At some point in the development process, "Deja Vu" may have wanted to be "Somewhere in Time" for the computer generation.
But since it was directed by Tony ("Top Gun") Scott, it has become a sci-fi action picture — loud, noisy and not nearly as smart as it thinks it is.
A bomb blows up a New Orleans ferry packed with Mardi Gras celebrants, killing 500.
Investigating ATF agent Doug Carlin (Denzel Washington) encounters a conundrum: the body of one of the presumed victims, a young woman named Claire Kuchever (Paula Patton), is found so far away from the site of the explosion that it could only have been placed there before the terrorist act.
Carlin concludes that Claire was killed by the bomber, who then used her car to get the explosives onto the ferry. If he can follow Claire's last days, Carlin believes, the trail will lead him to the bad guy.
So far it's a conventional crime movie.
Not for long.
We learn along with Carlin that the FBI has secret technology allowing it to actually view the past.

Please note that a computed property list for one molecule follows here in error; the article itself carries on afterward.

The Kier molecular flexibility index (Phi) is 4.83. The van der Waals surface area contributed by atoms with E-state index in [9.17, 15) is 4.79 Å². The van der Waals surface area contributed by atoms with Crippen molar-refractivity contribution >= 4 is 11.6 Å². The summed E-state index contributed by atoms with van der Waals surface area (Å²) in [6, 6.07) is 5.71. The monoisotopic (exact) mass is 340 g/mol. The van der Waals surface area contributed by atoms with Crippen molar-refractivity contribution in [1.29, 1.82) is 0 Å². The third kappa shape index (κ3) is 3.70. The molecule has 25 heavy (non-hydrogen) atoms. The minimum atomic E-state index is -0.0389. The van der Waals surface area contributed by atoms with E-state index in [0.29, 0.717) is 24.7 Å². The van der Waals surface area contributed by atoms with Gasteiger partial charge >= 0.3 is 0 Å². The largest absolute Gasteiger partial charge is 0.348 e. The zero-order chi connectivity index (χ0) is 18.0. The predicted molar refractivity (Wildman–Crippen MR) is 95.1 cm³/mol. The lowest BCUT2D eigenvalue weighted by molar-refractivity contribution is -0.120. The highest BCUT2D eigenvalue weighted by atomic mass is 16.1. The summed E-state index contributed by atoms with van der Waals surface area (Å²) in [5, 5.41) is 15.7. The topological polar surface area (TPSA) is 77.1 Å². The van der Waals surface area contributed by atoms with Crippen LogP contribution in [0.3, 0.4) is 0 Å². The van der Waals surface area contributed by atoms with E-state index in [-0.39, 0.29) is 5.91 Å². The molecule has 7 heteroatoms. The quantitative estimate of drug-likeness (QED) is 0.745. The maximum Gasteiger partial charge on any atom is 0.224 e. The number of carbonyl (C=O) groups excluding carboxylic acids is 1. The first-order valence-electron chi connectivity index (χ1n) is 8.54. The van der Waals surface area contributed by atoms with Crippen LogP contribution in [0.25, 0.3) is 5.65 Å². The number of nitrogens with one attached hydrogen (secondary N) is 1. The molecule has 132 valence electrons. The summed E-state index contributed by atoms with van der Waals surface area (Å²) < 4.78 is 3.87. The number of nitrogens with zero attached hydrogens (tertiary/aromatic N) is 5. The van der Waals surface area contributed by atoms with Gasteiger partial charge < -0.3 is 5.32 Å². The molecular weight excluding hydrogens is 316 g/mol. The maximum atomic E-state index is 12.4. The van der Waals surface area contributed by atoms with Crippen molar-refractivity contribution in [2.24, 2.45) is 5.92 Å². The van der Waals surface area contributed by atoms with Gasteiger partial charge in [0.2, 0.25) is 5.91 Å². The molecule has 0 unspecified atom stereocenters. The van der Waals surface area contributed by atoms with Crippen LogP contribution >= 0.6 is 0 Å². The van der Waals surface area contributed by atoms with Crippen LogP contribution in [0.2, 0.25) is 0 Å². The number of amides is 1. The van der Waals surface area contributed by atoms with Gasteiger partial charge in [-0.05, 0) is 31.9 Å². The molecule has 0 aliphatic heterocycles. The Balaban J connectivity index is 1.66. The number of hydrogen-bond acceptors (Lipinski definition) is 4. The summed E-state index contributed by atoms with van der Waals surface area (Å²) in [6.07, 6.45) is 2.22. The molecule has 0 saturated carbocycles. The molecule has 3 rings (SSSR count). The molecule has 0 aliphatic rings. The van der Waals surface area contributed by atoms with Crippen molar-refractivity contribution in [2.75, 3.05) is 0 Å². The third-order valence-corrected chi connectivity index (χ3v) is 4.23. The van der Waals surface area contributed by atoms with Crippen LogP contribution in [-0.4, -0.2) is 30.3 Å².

Let me repeat that: The feds can now look into the past.
This new system provides a videostream of what happened four days ago as if it's happening now. It's like watching a live TV broadcast — you can't freeze it or back it up or speed forward.
But you can assume almost any perspective, which allows the investigators to "enter" Claire's apartment to watch her as the clock clicks down to the moment of her death.
Carlin and the others eavesdrop on Claire feeding her cat, cooking her meals and taking a shower — and it isn't really perverse voyeurism because it's all in the name of national security.
Possibly screenwriters Bill Marsilii and Terry Rossio meant for this to be a sly commentary on Big Brother eavesdropping in the post-Patriot Act era. If so, it doesn't stick. Mostly their convoluted science-fiction mumbo jumbo induces a headache.
Anyway, Carlin finds himself falling in love with Claire even though he's never met her, and finally he uses the technology to project himself four days into the past so that he can prevent her death.
It's all terribly silly, with the tongue-twisting sci-fi talk punctuated with car chases, shootouts, explosions, tons of flashing red and blue lights and a camera that is forever circling around Washington like an orbiting satellite.
The most interesting performance in the movie comes from James Caviezel (best known as Jesus in "The Passion of the Christ") as the terrorist.
The role is patently ridiculous, but the actor somehow manages to sell the character.